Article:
Most coaches will agree that the way to get the most out of a male swimmer differs from that of a female swimmer. While there are certainly exceptions to gender based motivation, there are cultural and biological differences in boys and girls that do impact the efficacy of strategic motivational interventions. Boys tend to place a higher value on winning, gain more self-confidence by outscoring their opponent, see competition and group play as more hierarchical, and therefore tend to become more sensitive to status. Girls, on the other hand, seem to focus their competitive instinct on growth and personal challenge. For them to reach their true potential, it is important that they feel a sense of support and togetherness from friends, family, coaches, and teammates, with less of an emphasis on performance outcomes. Girls don’t need anybody to tell them what’s at stake. They know. Reminding boys of what’s to come tends to serve as a challenge for them.
The following strategies may help coaches, parents, teammates, and individuals support boys and girls sense of autonomy, and degree of intrinsic motivation:
Girls and women value attachment and intimacy. “We are all in this together” approaches tend to unite women, and encourage them to want to perform for each other.
Men and boys value autonomy, latitude, and winning. Help them prepare by supporting them to embrace the hierarchical challenge, and letting them know you believe in them.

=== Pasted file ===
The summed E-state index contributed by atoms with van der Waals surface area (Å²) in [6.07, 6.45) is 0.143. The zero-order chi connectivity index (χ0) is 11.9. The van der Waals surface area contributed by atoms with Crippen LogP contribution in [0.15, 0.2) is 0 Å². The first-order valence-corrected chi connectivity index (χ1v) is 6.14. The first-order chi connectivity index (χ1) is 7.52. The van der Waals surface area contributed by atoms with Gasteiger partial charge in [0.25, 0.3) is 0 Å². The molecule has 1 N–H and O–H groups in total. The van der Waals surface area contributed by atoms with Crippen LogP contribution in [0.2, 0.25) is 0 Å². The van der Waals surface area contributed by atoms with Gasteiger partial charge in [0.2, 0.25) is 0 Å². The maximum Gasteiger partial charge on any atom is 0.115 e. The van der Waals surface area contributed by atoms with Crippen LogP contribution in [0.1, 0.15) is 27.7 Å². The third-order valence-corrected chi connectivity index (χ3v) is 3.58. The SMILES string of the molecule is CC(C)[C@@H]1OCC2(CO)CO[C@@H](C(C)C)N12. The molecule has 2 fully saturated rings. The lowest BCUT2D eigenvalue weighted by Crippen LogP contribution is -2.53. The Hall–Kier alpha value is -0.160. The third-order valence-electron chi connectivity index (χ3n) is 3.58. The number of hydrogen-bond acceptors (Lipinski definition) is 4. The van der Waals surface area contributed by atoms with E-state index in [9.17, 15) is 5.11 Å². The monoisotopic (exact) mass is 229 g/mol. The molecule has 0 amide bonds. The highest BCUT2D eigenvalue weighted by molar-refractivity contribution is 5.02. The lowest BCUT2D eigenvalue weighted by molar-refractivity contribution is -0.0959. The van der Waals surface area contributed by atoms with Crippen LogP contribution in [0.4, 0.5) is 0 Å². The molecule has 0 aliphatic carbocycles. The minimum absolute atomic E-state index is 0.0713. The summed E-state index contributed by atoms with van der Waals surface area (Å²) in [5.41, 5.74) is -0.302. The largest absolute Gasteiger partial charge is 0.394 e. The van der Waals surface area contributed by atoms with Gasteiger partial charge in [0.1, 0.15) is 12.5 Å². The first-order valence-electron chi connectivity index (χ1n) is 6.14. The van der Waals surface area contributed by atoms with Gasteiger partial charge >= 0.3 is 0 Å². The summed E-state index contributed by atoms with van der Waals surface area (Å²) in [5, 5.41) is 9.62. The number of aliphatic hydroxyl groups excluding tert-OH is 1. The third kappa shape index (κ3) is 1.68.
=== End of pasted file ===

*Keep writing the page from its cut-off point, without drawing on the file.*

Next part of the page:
Women socialize at every opportunity. Allow them that time together. It will support them to train, and race, with more passion and a sense of fun.
Men want the opportunity to prove themselves. Give them lots of opportunity to do so.
Be wary of encouraging competition between women. While appropriate in some situations, an environment that focuses exclusively on inter-team competition can backfire.
Encourage girls to embrace the boy strength (sense of purpose, self-reliance, courage and daring, protecting those you care about, and male heroism) and boys to embrace girls strength (companionship, togetherness, competition as fun/play, sharing the spotlight, and focusing on process).
Meet them where they are, and gently move them forward.
Please let me know how it goes!
Pete has worked in the sport psychology and human development fields with Fortune 500 companies, Division I,II, and III collegiate athletes, as well as high school and middle school staff and students. He was a swimming coach at the club, high school and collegiate level for 30 years. Pete now runs a private Sport Psychology and Adolescent Life Coaching practice, working with student-athletes nationwide. His life coaching sessions for adolescents are designed to create challenge, teach resilience, and instill self-esteem. For information regarding Pete’s Life coaching and sport psychology services click here.